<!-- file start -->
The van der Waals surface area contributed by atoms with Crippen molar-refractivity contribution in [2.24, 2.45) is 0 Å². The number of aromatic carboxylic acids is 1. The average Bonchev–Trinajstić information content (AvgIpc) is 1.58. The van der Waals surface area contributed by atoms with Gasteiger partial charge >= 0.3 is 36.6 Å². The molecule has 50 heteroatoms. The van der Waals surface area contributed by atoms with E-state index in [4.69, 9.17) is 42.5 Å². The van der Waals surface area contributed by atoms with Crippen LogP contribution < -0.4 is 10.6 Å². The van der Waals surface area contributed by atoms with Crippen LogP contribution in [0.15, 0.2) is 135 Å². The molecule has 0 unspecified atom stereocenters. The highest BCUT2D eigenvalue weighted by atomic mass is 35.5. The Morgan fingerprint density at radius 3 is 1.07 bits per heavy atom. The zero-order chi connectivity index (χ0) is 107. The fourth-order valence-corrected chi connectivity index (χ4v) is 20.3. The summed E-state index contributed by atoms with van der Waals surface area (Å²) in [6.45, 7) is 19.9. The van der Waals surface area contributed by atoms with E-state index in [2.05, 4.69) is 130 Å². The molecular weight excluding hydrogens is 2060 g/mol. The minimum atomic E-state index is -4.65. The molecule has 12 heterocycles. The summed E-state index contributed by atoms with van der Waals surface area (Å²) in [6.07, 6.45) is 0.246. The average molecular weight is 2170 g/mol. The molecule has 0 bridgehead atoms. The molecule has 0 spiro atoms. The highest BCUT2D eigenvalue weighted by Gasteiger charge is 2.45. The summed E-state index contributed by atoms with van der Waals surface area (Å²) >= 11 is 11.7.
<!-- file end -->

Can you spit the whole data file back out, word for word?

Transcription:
The van der Waals surface area contributed by atoms with Crippen molar-refractivity contribution in [2.24, 2.45) is 0 Å². The number of aromatic carboxylic acids is 1. The average Bonchev–Trinajstić information content (AvgIpc) is 1.58. The van der Waals surface area contributed by atoms with Gasteiger partial charge >= 0.3 is 36.6 Å². The molecule has 50 heteroatoms. The van der Waals surface area contributed by atoms with E-state index in [4.69, 9.17) is 42.5 Å². The van der Waals surface area contributed by atoms with Crippen LogP contribution < -0.4 is 10.6 Å². The van der Waals surface area contributed by atoms with Crippen LogP contribution in [0.15, 0.2) is 135 Å². The molecule has 0 unspecified atom stereocenters. The highest BCUT2D eigenvalue weighted by atomic mass is 35.5. The Morgan fingerprint density at radius 3 is 1.07 bits per heavy atom. The zero-order chi connectivity index (χ0) is 107. The fourth-order valence-corrected chi connectivity index (χ4v) is 20.3. The summed E-state index contributed by atoms with van der Waals surface area (Å²) in [6.45, 7) is 19.9. The van der Waals surface area contributed by atoms with E-state index in [2.05, 4.69) is 130 Å². The molecular weight excluding hydrogens is 2060 g/mol. The minimum atomic E-state index is -4.65. The molecule has 12 heterocycles. The summed E-state index contributed by atoms with van der Waals surface area (Å²) in [6.07, 6.45) is 0.246. The average molecular weight is 2170 g/mol. The molecule has 0 bridgehead atoms. The molecule has 0 spiro atoms. The highest BCUT2D eigenvalue weighted by Gasteiger charge is 2.45. The summed E-state index contributed by atoms with van der Waals surface area (Å²) >= 11 is 11.7.